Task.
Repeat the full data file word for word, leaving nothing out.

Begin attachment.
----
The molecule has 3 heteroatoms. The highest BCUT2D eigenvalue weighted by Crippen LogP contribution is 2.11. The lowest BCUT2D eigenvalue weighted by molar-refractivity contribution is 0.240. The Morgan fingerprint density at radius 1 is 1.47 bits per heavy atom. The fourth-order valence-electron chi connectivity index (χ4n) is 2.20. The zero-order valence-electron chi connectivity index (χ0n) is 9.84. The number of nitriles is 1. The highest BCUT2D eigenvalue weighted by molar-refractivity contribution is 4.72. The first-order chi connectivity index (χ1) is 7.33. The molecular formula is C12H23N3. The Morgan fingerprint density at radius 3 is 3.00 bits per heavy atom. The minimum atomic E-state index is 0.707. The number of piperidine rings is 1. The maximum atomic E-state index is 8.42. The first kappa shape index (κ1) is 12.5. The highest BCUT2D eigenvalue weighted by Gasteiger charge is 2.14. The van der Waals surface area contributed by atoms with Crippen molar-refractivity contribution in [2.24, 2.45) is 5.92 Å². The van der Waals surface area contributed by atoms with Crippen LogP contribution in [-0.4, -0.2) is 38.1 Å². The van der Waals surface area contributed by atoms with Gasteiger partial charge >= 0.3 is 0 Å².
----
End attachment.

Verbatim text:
The molecule has 3 heteroatoms. The highest BCUT2D eigenvalue weighted by Crippen LogP contribution is 2.11. The lowest BCUT2D eigenvalue weighted by molar-refractivity contribution is 0.240. The Morgan fingerprint density at radius 1 is 1.47 bits per heavy atom. The fourth-order valence-electron chi connectivity index (χ4n) is 2.20. The zero-order valence-electron chi connectivity index (χ0n) is 9.84. The number of nitriles is 1. The highest BCUT2D eigenvalue weighted by molar-refractivity contribution is 4.72. The first-order chi connectivity index (χ1) is 7.33. The molecular formula is C12H23N3. The Morgan fingerprint density at radius 3 is 3.00 bits per heavy atom. The minimum atomic E-state index is 0.707. The number of piperidine rings is 1. The maximum atomic E-state index is 8.42. The first kappa shape index (κ1) is 12.5. The highest BCUT2D eigenvalue weighted by Gasteiger charge is 2.14. The van der Waals surface area contributed by atoms with Crippen molar-refractivity contribution in [2.24, 2.45) is 5.92 Å². The van der Waals surface area contributed by atoms with Crippen LogP contribution in [-0.4, -0.2) is 38.1 Å². The van der Waals surface area contributed by atoms with Gasteiger partial charge >= 0.3 is 0 Å².